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IIT Madras develops green technology to combat AMR

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New Delhi, March 3 (IANS) IIT Madras researchers have developed a green technology to tackle Antimicrobial Resistance (AMR) in wastewater.

In 2029, bacterial AMR was directly responsible for the deaths of 1.27 million people globally. World Health Organization (WHO) has said that AMR is one of the top global public health threats.

IIT Madras said that the technology developed is an integrated water and wastewater purification process known as ‘Advanced Oxidation Processes’ (AOPs), which is eco-friendly.

The institute said that the research on developing a technology to tackle AMR was undertaken by Prof Indumathi’s former student Dr. Sasikala Rathnavelu.

It said that presently, the pilot project on the Advanced Oxidation Processes to tackle Antimicrobial resistance (AMR) is being led by Prof. Indumathi Nambi and her Student Ms. Thara M V., PhD scholar.

“The misuse and overuse of antimicrobials in humans, animals and plants are the main drivers in the development of drug-resistant pathogens,” IIT Madras told IANS.

The institution said that the human waste, carrying AMR components, reaches Wastewater Treatment Plants through excreted urine and faeces which contributes to AMR including hospital wastewater and bulk-drug manufacturing effluents, rich in antibiotics, ARB, ARGs, and other pharmaceuticals.

It said that this unique technology eliminates the need for external chemical addition, simplifies handling, and allows seamless retrofitting into existing treatment systems, significantly lowering capital investment.

The IIT said the WHO’s ‘One Health framework’ is increasingly recognised as an effective strategy to manage AMR across humans, animals, plants, and the environment.

“In India, rising antibiotic consumption influenced by seasonality, prescription frequency, availability, and price intensifies antibiotic concentrations in environmental matrices,” the IIT said.

The institute said that the researchers found that less than 45 per cent of Indian hospitals have wastewater treatment facilities, and discharge standards for treated hospital effluent are not stringent.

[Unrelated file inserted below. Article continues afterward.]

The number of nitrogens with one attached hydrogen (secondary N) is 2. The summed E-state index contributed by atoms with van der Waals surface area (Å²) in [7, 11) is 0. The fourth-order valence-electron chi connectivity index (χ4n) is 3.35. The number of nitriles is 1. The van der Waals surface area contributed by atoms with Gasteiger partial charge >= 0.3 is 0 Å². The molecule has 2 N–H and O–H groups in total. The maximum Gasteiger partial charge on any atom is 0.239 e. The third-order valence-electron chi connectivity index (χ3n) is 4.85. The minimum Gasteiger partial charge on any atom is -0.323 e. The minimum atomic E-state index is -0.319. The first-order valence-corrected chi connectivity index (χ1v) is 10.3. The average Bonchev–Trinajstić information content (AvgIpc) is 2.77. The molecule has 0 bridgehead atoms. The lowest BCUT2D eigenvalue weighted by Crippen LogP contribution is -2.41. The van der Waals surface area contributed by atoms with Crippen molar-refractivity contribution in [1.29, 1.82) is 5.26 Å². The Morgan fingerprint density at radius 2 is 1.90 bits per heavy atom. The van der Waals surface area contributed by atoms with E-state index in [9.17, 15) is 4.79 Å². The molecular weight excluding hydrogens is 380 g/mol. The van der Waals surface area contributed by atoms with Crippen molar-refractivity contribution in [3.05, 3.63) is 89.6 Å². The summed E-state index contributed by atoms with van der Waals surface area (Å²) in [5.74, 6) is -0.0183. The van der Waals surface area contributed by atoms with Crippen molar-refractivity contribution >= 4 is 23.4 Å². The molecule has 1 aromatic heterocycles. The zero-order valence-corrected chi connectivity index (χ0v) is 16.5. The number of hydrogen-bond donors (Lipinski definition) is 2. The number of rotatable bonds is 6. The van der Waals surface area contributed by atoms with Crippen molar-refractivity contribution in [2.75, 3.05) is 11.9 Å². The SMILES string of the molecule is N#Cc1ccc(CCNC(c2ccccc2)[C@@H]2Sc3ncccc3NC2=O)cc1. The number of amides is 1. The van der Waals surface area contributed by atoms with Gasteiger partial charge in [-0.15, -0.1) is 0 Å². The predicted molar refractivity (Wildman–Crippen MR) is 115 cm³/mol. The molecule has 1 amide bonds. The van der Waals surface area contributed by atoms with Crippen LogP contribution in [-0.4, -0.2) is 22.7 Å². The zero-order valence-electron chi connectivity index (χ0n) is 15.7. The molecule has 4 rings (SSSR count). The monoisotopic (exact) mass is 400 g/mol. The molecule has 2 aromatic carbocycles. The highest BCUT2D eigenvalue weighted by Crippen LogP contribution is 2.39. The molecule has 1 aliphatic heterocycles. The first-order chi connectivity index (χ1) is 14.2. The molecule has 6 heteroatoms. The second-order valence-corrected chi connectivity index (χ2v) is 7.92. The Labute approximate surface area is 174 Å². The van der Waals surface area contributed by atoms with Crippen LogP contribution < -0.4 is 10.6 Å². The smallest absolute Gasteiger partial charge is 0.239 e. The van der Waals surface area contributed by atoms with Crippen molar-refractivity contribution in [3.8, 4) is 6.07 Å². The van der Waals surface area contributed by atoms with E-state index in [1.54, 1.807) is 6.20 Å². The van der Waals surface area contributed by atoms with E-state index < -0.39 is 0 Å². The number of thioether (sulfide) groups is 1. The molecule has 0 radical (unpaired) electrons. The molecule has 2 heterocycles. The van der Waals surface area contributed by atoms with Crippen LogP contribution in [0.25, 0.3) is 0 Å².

“Unauthorised discharge into domestic sewer systems contributes to a 95 per cent increase in resistant bacteria in Wastewater Treatment Plants, with only 20-30 per cent of sewage being treated in India, and 83 per cent is discharged after secondary treatment,” it said.

Prof Indumathi M Nambi said a recent study conducted by our team along the 18-km stretch of Adyar River, spanning from upstream to within Chennai City, provides crucial insights into water quality and AMR dynamics during both dry and wet seasons.

“Employing advanced molecular techniques such as quantitative polymerase chain reaction (qPCR) and Resistomap HT-qPCR, the researchers analysed water and sediment samples for various parameters including Antibiotic Resistance Genes (ARGs),” Nambi told IANS.

He said that, unlike traditional disinfection methods such as chlorine and ozone, this process created by the team of researchers at IIT Madras achieves complete pollutant mineralisation, preventing the generation of toxic by-products.

“It inhibits bacterial regrowth post-disinfection, ensuring irreversible cell damage, a distinction from UV and ozone methods. The technology's prowess extends to comprehensive removal of emerging pollutants, Antibiotic Resistant Bacteria (ARB), and Antibiotic Resistance Genes, curbing AMR dissemination in the environment,” he said.



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